Anti-American protests spread across the Arab world
The protests continue to grow in the Arab world after the release of the short film The innocence of Muslims, produced and directed by filmmaker who described Islam as cancer. After Tuesday's attacks, which killed four people, including the United States ambassador to Benghazi (Libya), a wave of anti-American protest continued on Thursday in various parts of the Arab world.
The embassy in Sanaa stormed
In Yemen, demonstrators stormed Thursday the United States Embassy in Sanaa. Police fired into the air in a bid to disperse the rioters, but they entered the embassy compound and set fire vehicles. Following clashes with the protesters, police were able to evacuate the demonstrators.
Violence in Cairo
In the Egyptian capital, new clashes between protesters and security forces also erupted Thursday, despite calls for calm by Egyptian President Mohamed Morsi. Police used tear gas.
The protesters began throwing stones and other objects on forces responsible for the security of the embassy, according to the Ministry of the Interior. According to the Ministry of Health, 13 people were injured in the sporadic violence that began last night.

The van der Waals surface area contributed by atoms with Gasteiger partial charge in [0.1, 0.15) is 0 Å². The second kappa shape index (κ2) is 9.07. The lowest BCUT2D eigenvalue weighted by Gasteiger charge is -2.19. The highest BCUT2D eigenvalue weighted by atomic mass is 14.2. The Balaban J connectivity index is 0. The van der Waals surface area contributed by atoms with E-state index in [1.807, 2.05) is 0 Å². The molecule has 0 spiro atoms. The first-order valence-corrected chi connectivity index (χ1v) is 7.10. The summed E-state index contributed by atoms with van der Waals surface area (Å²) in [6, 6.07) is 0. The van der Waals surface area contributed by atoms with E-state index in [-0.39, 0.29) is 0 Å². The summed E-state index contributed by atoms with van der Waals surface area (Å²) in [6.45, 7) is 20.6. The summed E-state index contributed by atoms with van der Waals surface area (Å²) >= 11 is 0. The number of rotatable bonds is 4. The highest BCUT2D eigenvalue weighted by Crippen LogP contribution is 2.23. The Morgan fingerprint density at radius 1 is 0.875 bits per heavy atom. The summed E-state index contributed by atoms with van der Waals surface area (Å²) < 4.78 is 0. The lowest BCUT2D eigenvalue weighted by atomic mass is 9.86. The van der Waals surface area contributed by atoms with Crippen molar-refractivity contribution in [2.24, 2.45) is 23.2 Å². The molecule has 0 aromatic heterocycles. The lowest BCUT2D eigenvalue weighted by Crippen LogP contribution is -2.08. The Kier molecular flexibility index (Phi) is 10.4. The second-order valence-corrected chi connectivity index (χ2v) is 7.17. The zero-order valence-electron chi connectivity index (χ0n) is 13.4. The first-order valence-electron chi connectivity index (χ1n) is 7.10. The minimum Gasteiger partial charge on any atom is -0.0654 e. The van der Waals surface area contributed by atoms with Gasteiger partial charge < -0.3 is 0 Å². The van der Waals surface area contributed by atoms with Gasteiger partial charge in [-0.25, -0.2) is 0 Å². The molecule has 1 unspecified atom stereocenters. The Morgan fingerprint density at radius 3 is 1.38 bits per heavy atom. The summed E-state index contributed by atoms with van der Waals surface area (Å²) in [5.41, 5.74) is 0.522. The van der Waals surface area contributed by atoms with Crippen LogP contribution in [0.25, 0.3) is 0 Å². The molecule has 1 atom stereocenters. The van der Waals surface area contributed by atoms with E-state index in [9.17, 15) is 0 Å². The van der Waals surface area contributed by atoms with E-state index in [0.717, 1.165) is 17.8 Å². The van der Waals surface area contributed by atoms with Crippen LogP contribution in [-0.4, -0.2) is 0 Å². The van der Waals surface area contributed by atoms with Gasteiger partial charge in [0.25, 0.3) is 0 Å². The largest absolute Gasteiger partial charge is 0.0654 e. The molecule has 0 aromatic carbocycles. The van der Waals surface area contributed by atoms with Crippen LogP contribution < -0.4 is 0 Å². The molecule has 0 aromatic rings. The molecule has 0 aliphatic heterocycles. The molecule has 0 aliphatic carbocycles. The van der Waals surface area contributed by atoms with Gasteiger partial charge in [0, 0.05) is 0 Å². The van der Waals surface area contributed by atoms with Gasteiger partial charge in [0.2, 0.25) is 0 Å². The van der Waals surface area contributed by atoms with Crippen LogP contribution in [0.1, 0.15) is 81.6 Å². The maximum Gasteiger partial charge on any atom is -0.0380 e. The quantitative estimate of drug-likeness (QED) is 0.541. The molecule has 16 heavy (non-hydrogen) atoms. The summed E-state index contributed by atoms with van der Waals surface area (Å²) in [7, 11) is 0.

For two days, rallies, often violent, took place in front of the U.S. Embassy in Cairo to protest against the film. Throughout the country, there are fears of renewed tensions between Muslims and Coptic Christians, because according to the Egyptian press and Muslim preachers, Copts living in the United States were involved in the production of the film.
Anger from Iran to Morocco
Rallies were also held last night, in front od the American embassies in Casablanca (Morocco), Tunis (Tunisia) and Khartoum (Sudan). A demonstration is planned for Thursday in Tehran (Iran) in front of the Swiss Embassy, which represents U.S. interests.
Demonstrations were also reported in Benghazi, Libya, as residents of the city took to the streets, but this time to condemn the attack on the U.S. consulate during which the U.S. ambassador and three officials were killed on Tuesday. "Libya is not Afghanistan," "thugs and killers are not Libyans" or "no insults against the Prophet, not insults against Islam, not to terrorism, " read some signs.
There is growing concern for the safety of American citizens in Arab countries. U.S. President Barack Obama on Thursday urged the leaders of Egypt and Libya to discuss their cooperation in the security field. The President of the United States has called on Libya to cooperate with Washington to arrest and bring to justice the perpetrators of the killings on Tuesday, and urged Egypt to honor its commitments regarding the protection of the delegations of the United States and their staff.
In a speech broadcast on Egyptian state television, his Egyptian counterpart, Mohamed Morsi, said that " it is [the duty of the Egyptians] to protect those who come from abroad (...) and I urge everyone to take this into account, not to violate the law in Egypt and (...) not to attack the embassies. "